Good afternoon! I hope you're all having a great Wednesday! I have a few photos to share this week for Wild Bird Wednesday. I took these shots of this cute little warbler while at Lake Martin, Louisiana last weekend. He's a Common Yellowthroat, a small songbird that frequents wetlands and marshes in dense vegetation where they search for small insects and spiders.
Adult males are bright yellow below, with a sharp black face mask and olive upperparts. A thin whitish line sets off the black mask from the head and neck. Immature males show traces of the full mask of adult males. Females are a plain olive brown, usually with yellow brightening the throat and under the tail. They lack the black mask. During migration, this is often the most common warbler found in fields and edges. It sometimes joins other warbler species in mixed foraging flocks.
Common Yellowthroats forage on or near the ground, eating insects and spiders from leaves, bark, branches, flowers, or fruit in low vegetation. Their diet includes bugs, flies, beetles, ants, termites, bees, wasps, grasshoppers, dragonflies, damselflies, moths, butterflies, caterpillars, and other larvae. Though they mostly glean their food while perched, they may sally out from a perch to catch prey. Like many birds, Common Yellowthroats also eat grit, which possibly helps them digest food or adds minerals to their diet.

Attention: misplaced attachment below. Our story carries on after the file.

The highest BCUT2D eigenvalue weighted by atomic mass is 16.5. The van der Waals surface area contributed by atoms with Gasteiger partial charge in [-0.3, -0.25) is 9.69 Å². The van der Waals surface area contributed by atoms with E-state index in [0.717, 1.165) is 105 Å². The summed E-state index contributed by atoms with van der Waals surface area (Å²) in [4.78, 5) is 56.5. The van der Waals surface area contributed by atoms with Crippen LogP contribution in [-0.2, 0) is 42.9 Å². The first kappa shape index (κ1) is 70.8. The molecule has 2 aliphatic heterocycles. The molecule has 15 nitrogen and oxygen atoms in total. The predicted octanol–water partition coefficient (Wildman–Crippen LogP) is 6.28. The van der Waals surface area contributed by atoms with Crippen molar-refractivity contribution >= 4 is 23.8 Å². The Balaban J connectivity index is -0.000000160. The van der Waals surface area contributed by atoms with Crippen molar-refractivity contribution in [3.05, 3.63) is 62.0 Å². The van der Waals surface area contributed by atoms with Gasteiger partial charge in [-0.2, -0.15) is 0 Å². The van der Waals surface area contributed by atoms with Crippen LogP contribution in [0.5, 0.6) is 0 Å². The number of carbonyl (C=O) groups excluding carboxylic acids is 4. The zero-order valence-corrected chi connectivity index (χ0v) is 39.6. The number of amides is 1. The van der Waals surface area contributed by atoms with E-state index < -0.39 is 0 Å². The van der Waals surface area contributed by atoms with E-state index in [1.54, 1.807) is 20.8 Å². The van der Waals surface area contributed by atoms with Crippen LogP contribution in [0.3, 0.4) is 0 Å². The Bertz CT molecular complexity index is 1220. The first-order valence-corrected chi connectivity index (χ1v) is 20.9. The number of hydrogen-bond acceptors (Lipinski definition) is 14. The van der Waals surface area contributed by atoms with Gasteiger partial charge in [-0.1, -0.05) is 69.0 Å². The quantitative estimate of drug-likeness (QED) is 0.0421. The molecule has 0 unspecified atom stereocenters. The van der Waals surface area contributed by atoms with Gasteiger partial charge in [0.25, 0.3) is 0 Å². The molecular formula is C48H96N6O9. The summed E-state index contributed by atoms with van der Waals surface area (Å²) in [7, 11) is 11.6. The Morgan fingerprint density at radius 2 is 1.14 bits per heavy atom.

Common Yellowthroats live in thick, tangled vegetation in a wide range of habitats—from wetlands to prairies to pine forests—across North America. Their breeding range stretches across most of the United States, the Canadian provinces, and western Mexico. Yellowthroats are most common in wet areas, which tend to have dense vegetation low to the ground, ideal for skulking and building hidden nests. But they are also found in dry upland pine forests, palmetto thickets, drainage ditches, hedgerows, orchards, fields, burned-over oak forests, shrub-covered hillsides, river edges, and disturbed sites. They winter in similar habitats with dense vegetation in the southern United States, Mexico, Central America, and the Caribbean. (Information from the online site of Cornell Lab of Ornithology, All About Birds)
Linked with Stewart at Wild Bird Wednesday